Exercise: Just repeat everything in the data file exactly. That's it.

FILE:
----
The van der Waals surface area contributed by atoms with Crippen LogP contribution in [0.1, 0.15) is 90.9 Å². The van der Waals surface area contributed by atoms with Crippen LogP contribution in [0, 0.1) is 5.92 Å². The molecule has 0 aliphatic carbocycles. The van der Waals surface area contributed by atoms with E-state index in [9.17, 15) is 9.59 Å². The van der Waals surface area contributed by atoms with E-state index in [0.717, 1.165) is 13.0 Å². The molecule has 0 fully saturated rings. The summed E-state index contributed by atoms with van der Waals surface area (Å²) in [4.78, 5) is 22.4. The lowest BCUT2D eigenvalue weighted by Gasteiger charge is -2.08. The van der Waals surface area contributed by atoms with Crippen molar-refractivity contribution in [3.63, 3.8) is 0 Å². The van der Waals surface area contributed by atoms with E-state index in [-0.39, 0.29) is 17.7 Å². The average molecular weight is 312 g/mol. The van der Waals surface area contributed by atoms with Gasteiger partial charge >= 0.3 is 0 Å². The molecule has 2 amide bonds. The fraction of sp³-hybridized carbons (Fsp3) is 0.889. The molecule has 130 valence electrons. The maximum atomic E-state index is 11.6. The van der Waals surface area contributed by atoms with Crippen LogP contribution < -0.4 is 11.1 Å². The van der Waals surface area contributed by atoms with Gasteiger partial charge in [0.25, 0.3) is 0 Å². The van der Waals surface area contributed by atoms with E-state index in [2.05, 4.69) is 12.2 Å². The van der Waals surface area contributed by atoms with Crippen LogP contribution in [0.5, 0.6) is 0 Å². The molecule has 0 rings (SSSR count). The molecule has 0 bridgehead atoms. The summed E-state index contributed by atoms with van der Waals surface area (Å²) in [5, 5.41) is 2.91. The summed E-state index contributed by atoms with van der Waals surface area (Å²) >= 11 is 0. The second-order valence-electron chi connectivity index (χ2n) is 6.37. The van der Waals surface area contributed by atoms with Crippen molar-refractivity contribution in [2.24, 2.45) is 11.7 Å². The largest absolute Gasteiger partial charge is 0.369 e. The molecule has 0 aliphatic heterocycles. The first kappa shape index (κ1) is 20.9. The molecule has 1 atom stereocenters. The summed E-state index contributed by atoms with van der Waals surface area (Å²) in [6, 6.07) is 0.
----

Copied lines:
The van der Waals surface area contributed by atoms with Crippen LogP contribution in [0.1, 0.15) is 90.9 Å². The van der Waals surface area contributed by atoms with Crippen LogP contribution in [0, 0.1) is 5.92 Å². The molecule has 0 aliphatic carbocycles. The van der Waals surface area contributed by atoms with E-state index in [9.17, 15) is 9.59 Å². The van der Waals surface area contributed by atoms with E-state index in [0.717, 1.165) is 13.0 Å². The molecule has 0 fully saturated rings. The summed E-state index contributed by atoms with van der Waals surface area (Å²) in [4.78, 5) is 22.4. The lowest BCUT2D eigenvalue weighted by Gasteiger charge is -2.08. The van der Waals surface area contributed by atoms with Crippen molar-refractivity contribution in [3.63, 3.8) is 0 Å². The van der Waals surface area contributed by atoms with E-state index in [-0.39, 0.29) is 17.7 Å². The average molecular weight is 312 g/mol. The van der Waals surface area contributed by atoms with Gasteiger partial charge >= 0.3 is 0 Å². The molecule has 2 amide bonds. The fraction of sp³-hybridized carbons (Fsp3) is 0.889. The molecule has 130 valence electrons. The maximum atomic E-state index is 11.6. The van der Waals surface area contributed by atoms with Crippen LogP contribution < -0.4 is 11.1 Å². The van der Waals surface area contributed by atoms with Gasteiger partial charge in [0.25, 0.3) is 0 Å². The van der Waals surface area contributed by atoms with E-state index in [2.05, 4.69) is 12.2 Å². The van der Waals surface area contributed by atoms with Crippen LogP contribution in [0.5, 0.6) is 0 Å². The molecule has 0 rings (SSSR count). The molecule has 0 bridgehead atoms. The summed E-state index contributed by atoms with van der Waals surface area (Å²) in [5, 5.41) is 2.91. The summed E-state index contributed by atoms with van der Waals surface area (Å²) >= 11 is 0. The second-order valence-electron chi connectivity index (χ2n) is 6.37. The van der Waals surface area contributed by atoms with Crippen molar-refractivity contribution in [2.24, 2.45) is 11.7 Å². The largest absolute Gasteiger partial charge is 0.369 e. The molecule has 0 aliphatic heterocycles. The first kappa shape index (κ1) is 20.9. The molecule has 1 atom stereocenters. The summed E-state index contributed by atoms with van der Waals surface area (Å²) in [6, 6.07) is 0.